He rummaged through the broken pencils, bits of chalk, rubber bands and old receipts to find a thin ring-bound notepad. He took it and the only working pen to the table. He looked out beyond the dripping tap, the empty counter and checked the sky. Grey but not black. He’d be dry at least. The rhyme, Old Mrs Hubbard came to mind as he reached in his pocket to find his money. He pulled out two 50p coins. He had half a loaf of bread and a scrape of butter so that was enough for today. If he got one other thing, that would last him for nearly a week. He didn’t need any more than that. Best to leave the rest for others.

“I would have got a trolley of food if you were still here, Margaret.”

He shook the tears away and lifted the pen to carefully write his shopping list. With shaking hands he pulled his coat on and gently patted his pocket, checking the money was there. He picked his way round the kitchen, the lounge and bedroom, checking all the switches were flicked off. He reached up and closed the one open window. When he reached the front door he breathed in as deeply as his fragile lungs would allow and stepped out onto the street. He had heard on the radio the word ‘self-isolation’ and didn’t understand how it made his life any different. Sure every day was like that for him – his Margaret dead, the children away in far-off countries, his only neighbour an unreliable stray cat. He didn’t expect to see anyone today, although these times going to the shop were the only chance he had to see another human being.

The jostling crowd of young people came out of nowhere and walked through him like he was invisible. One of them spat as he pushed past. Henry stopped, pulled out his hanky and cleaned the spittle off his shoe. By the time he reached the shop, he felt like he’d been pummelled. He checked his money and his list. Margaret had got him into the habit of writing things down, when he had returned home with none of the things she’d told him to get. Even if it was only one thing, he always put it down on paper. He’d never come home empty-handed again.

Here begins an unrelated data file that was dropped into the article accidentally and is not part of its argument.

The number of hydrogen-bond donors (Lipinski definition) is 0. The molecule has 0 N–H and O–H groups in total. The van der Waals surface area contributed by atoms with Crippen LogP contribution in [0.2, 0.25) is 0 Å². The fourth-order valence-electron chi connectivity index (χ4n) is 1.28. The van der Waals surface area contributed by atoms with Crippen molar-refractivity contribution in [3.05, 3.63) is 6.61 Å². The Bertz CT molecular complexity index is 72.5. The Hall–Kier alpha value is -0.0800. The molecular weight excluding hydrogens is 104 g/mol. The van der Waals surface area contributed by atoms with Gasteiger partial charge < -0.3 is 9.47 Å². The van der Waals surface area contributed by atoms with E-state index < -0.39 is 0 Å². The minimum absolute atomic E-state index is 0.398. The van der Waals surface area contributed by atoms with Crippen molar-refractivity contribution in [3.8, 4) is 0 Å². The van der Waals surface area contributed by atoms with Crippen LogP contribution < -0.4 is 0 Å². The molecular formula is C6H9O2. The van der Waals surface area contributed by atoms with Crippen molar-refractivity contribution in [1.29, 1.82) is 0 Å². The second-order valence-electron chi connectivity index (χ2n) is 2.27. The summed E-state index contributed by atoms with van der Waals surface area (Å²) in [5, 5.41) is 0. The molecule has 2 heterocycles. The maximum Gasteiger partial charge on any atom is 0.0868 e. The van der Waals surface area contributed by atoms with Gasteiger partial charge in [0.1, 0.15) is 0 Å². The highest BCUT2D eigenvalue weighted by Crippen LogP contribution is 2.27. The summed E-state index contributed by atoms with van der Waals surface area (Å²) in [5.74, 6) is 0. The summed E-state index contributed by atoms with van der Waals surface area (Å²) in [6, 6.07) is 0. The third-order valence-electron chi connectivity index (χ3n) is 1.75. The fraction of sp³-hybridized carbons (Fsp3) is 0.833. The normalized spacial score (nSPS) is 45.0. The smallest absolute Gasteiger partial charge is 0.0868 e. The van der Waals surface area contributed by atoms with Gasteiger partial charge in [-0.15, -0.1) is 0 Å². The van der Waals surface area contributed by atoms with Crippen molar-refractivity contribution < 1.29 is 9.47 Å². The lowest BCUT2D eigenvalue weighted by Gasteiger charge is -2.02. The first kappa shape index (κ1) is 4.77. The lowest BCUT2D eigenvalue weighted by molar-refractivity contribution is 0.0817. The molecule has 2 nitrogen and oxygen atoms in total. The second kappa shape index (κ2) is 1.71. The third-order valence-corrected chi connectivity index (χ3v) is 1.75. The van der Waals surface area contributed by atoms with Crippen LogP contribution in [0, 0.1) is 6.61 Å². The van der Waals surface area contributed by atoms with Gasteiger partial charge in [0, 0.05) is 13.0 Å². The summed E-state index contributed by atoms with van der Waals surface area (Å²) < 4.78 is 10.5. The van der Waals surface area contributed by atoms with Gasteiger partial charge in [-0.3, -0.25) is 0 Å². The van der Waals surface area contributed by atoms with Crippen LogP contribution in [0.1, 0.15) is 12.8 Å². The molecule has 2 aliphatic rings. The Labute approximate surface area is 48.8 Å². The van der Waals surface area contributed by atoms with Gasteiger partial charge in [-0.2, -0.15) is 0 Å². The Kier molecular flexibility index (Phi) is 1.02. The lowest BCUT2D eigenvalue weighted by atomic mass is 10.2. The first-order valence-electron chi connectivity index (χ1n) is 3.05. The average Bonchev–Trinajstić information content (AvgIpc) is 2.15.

The shop was unusually crowded today. Two women seemed to be wrestling over a pack of toilet roll, some kids were grabbing grubby handfuls of cola bottles and shoving them into their mouths casting furtive glances about for the shopkeeper. Henry stepped around them all, and made his way to the counter. Some people tutted but he kept going. He had only one thing to get this time. Surely those people with their trolleys piled high wouldn’t mind? He nudged his way through, past the red faced, swearing shoppers and held out his now crumpled list to a woman he didn’t recognise. She squinted at it, and then at him.

“No. If there’s none over there, we’re all out.”

Henry took his list back, put it in his pocket and turned away. As he walked to the door, he counted seven, eight, nine packs of the one thing on his list in over-heaped trolleys. Someone took a coughing fit straight into his face as he struggled past them. He walked out of the shop, stepped out onto the road to avoid the same group of teenagers, past the solitary ginger cat and through his front door.

“Oh well, at least I’ve still got tea bags.”

He whistled to himself as he boiled the kettle and made himself a slice of toast. It was still good to be safely home, with or without the eggs.

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